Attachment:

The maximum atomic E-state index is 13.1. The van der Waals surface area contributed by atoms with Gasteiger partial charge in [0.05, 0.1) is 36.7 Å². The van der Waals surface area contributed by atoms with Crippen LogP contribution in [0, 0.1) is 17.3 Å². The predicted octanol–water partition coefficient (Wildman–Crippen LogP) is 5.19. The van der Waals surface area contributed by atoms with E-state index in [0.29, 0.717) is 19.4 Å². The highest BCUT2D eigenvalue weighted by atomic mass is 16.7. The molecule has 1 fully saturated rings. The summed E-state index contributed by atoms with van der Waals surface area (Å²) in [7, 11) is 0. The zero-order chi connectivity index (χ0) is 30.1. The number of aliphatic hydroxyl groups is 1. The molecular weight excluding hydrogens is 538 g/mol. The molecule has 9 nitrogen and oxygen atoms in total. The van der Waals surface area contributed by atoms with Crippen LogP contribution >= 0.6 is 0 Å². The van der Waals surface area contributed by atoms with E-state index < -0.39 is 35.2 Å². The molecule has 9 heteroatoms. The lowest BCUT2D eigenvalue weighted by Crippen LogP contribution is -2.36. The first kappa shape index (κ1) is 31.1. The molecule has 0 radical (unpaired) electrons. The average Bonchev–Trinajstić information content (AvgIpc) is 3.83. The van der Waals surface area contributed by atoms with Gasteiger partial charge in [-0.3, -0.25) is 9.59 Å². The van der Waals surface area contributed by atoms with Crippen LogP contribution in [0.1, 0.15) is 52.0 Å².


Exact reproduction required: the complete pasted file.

The maximum atomic E-state index is 13.1. The van der Waals surface area contributed by atoms with Gasteiger partial charge in [0.05, 0.1) is 36.7 Å². The van der Waals surface area contributed by atoms with Crippen LogP contribution in [0, 0.1) is 17.3 Å². The predicted octanol–water partition coefficient (Wildman–Crippen LogP) is 5.19. The van der Waals surface area contributed by atoms with E-state index in [0.29, 0.717) is 19.4 Å². The highest BCUT2D eigenvalue weighted by atomic mass is 16.7. The molecule has 1 fully saturated rings. The summed E-state index contributed by atoms with van der Waals surface area (Å²) in [7, 11) is 0. The zero-order chi connectivity index (χ0) is 30.1. The number of aliphatic hydroxyl groups is 1. The molecular weight excluding hydrogens is 538 g/mol. The molecule has 9 nitrogen and oxygen atoms in total. The van der Waals surface area contributed by atoms with Crippen LogP contribution >= 0.6 is 0 Å². The van der Waals surface area contributed by atoms with E-state index < -0.39 is 35.2 Å². The molecule has 9 heteroatoms. The lowest BCUT2D eigenvalue weighted by Crippen LogP contribution is -2.36. The first kappa shape index (κ1) is 31.1. The molecule has 0 radical (unpaired) electrons. The average Bonchev–Trinajstić information content (AvgIpc) is 3.83. The van der Waals surface area contributed by atoms with Gasteiger partial charge in [-0.3, -0.25) is 9.59 Å². The van der Waals surface area contributed by atoms with Crippen LogP contribution in [0.1, 0.15) is 52.0 Å².